3.7 But the Maori notion of taonga is broader than resource, or property as exhibited by the existence of property rights. It is not that taonga may be intangible, for we have seen that this is true for property in the Western system. However taonga, which is usually translated as “treasured possessions”, may include matters for which there can exist no legal property rights.

3.8 This insight was stunningly illustrated by the Waitangi Tribunal when it ruled that the taonga mentioned in the Treaty included the Maori language, a position which is now also adopted by the Crown. It is not just that there can be few things more intangible than a spoken language (and more concrete in human terms). But there is no obvious way it can be converted into a bundle of property rights, in the usual sense of the terms. No body, be it a collective or an individual, can claim exclusive use to the spoken language, control its form or substance, or transfer the rights through sale.[# ] To do so would be to limit the very things which make it a tonga.
[# These are the three characteristics of property rights. see paragraph 4.1.]

3.9 Thus the Maori notion of taonga encompasses the Western notion of property, because it includes all property, and some items which cannot properly be designated as property.

4. The Rangatiratanga of Property Rights

4.1 Economists characterise any resource by a series of property rights. As a general rule property rights cover the following:
(i) the right to use the resource;
(ii) the right to transform the resource, to change its form and substance;
(iii) the right to alienate the resource to some other party.

4.2 Where these exist in a relatively unfettered form the individual or collective which possessed these rights would be described as ‘ownership’.There will almost always be some restrictions on the rights, and even where they are onerous the term ownership may apply. For instance the owner of a building with a premier historic buildings classification may not possess the right to change the building’s form or substance, but the term ‘owner’ would still be used. However the owner retains the right to sell the building, and that third right – of transferability -is usually the crucial characteristic of ownership.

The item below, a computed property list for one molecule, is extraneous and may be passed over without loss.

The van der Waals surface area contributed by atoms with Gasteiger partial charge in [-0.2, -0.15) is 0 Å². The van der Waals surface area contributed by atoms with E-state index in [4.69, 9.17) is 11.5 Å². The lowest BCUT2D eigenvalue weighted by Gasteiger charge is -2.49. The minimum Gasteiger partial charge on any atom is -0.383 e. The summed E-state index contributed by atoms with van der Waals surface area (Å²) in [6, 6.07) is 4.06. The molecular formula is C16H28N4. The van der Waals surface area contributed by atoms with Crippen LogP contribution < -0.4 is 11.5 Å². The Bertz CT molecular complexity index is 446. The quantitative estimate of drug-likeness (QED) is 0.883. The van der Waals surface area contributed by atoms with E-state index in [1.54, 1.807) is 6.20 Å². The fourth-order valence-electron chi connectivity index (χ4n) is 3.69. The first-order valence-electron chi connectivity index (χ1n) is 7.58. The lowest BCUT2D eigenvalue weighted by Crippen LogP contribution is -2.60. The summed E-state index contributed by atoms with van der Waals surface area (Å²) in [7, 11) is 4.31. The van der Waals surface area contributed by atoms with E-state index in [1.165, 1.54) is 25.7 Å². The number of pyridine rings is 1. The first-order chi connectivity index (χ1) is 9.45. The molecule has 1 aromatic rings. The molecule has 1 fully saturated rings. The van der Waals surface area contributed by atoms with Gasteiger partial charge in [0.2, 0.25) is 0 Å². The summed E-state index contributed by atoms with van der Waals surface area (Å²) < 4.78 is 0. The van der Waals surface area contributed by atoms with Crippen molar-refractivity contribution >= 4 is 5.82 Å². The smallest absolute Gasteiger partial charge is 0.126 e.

4.3 Note that the owner may be an individual or a collective. This is important in the Maori context, because as the English language version of the second article of the Treaty of Waitangi states, collective ownership was common, certainly dominant, and possibly universal (excluding personal items) in traditional Maori culture.

4.4 It should be recorded that much of the land legislation of the last 150 years has been to convert Maori collective ownership into individual title. But the second article of the Treaty recognises that collective ownership was legitimate, and guaranteed its continuance over existing Maori possessions -wenua, kainga, and taonga -following the signing. That the notion of ownership was clear is indicated by the second sentence of the article which discusses the circumstances in which the owners may choose to alienate their land.

4.5 A third point is that the property rights of the same tangible (or intangible) asset may be possessed by different persons or collectives. This is a very important issue in the geothermal resource and explored in a later section.

4.6 However the notion of ‘rangatiratanga’ is wider than merely of ‘ownership’. The word itself despite appearing in the second article of the Treaty -is not in the pre-contact Maori lexicon but was constructed for the biblical purposes. It is derived from the indigenous Maori word “rangatira”, who was “a person of high rank, a chief” (Biggs 1989).

4.7 There have been a number of attempts to untangle what the signatories had in mind by using this word. Kawharu translates “tino rangatiratanga” as “unqualified exercise of their chieftainship”.[#] The official English text uses the phrase “full exclusive and undisturbed possession”.Significantl y it does not use the term” ownership” , suggesting the drafters had a more comprehensive notion in mind.
[# Among the nineteenth century translations I have access to are
-“entire supremacy” : Richard Davis translation in Coleman (1865);